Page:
The term used here is translated as "Mind-Made Body" (S. manomaya-kāya, C. yisheng shen 意生身). This text also details supernatural features, such as clairaudience and mind reading. Manomaya-kāya appears in various contexts in the Pali canon, which provide it with different shades of meaning. These are divided into three categories with nine subcategories:

  1. Buddhist practice and attainment,
    • the body as part of a path of practice by practitioners bound for arhatship,
    • the body as the post-mortem destiny of disciples who achieve a certain level of attainment,
    • the body in which the Buddha visits the heaven of Brahmā,
    • the form in which the Buddha comes to a disciple to teach him (once),
    • the kind of body of a generous lay person reborn in a certain heaven.
  2. cosmology,
    • the form in which certain devas are incarnated in some heavens
    • the form in which certain beings are reincarnated in the early part of a kalpa in various cosmogonic accounts
  3. views of other schools
    • one of a range of objects of identification that can be mistaken for a permanent self, in a teaching where the Buddha refutes the notion of such a self,
    • part of one of seven nihilist views refuted by the Buddha in the Brahmajāla Sutta

In Mahayana texts, the term manomaya-kāya is frequently associated with the dharmakāya (Sanskrit: धर्म काय, "truth body" or "reality body", Chinese: 法身; pinyin: Fǎshēn, Tibetan: ཆོས་སྐུ་, Wylie: chos sku, rdzogs sku). This is one of the three bodies (trikāya) of a Buddha in Mahāyāna Buddhism. The dharmakāya constitutes the unmanifested, "inconceivable" (acintya) aspect of a buddha out of which buddhas arise and to which they return after their dissolution. Buddhas are manifestations of the dharmakāya called the nirmāṇakāya, "transformation body"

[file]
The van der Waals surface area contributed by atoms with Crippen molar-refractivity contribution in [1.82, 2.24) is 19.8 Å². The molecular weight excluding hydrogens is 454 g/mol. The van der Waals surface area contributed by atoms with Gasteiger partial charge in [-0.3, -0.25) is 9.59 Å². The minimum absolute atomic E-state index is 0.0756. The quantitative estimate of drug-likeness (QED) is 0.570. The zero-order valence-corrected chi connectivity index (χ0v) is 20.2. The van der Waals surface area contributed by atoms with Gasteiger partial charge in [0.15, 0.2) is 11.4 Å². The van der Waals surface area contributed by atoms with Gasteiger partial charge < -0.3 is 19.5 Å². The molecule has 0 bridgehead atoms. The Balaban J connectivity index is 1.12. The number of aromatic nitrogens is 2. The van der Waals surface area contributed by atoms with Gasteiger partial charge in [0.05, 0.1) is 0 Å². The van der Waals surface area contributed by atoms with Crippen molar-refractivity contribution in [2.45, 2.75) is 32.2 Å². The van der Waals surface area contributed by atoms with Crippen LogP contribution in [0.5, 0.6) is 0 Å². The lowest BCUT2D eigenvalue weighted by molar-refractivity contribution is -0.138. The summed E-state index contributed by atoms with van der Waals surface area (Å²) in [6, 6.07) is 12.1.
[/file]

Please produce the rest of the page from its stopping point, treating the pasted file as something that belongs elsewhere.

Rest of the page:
Note that this is only a short summary to answer your question for textual references that could be interpreted as OBE. These texts are not taken literally by the majority of Buddhist schools. For an in-depth scholarly analysis of the term, I recommend the following studies:

The Meaning of ‘Mind-made Body’ in Buddhist Cosmological and Soteriological systems

Early Buddhist Dhammakāya: Its Philosophical and Soteriological Significance

Your Answer

By clicking “Post Your Answer”, you agree to our terms of service, privacy policy and cookie policy

Not the answer you're looking for? Browse other questions tagged or ask your own question.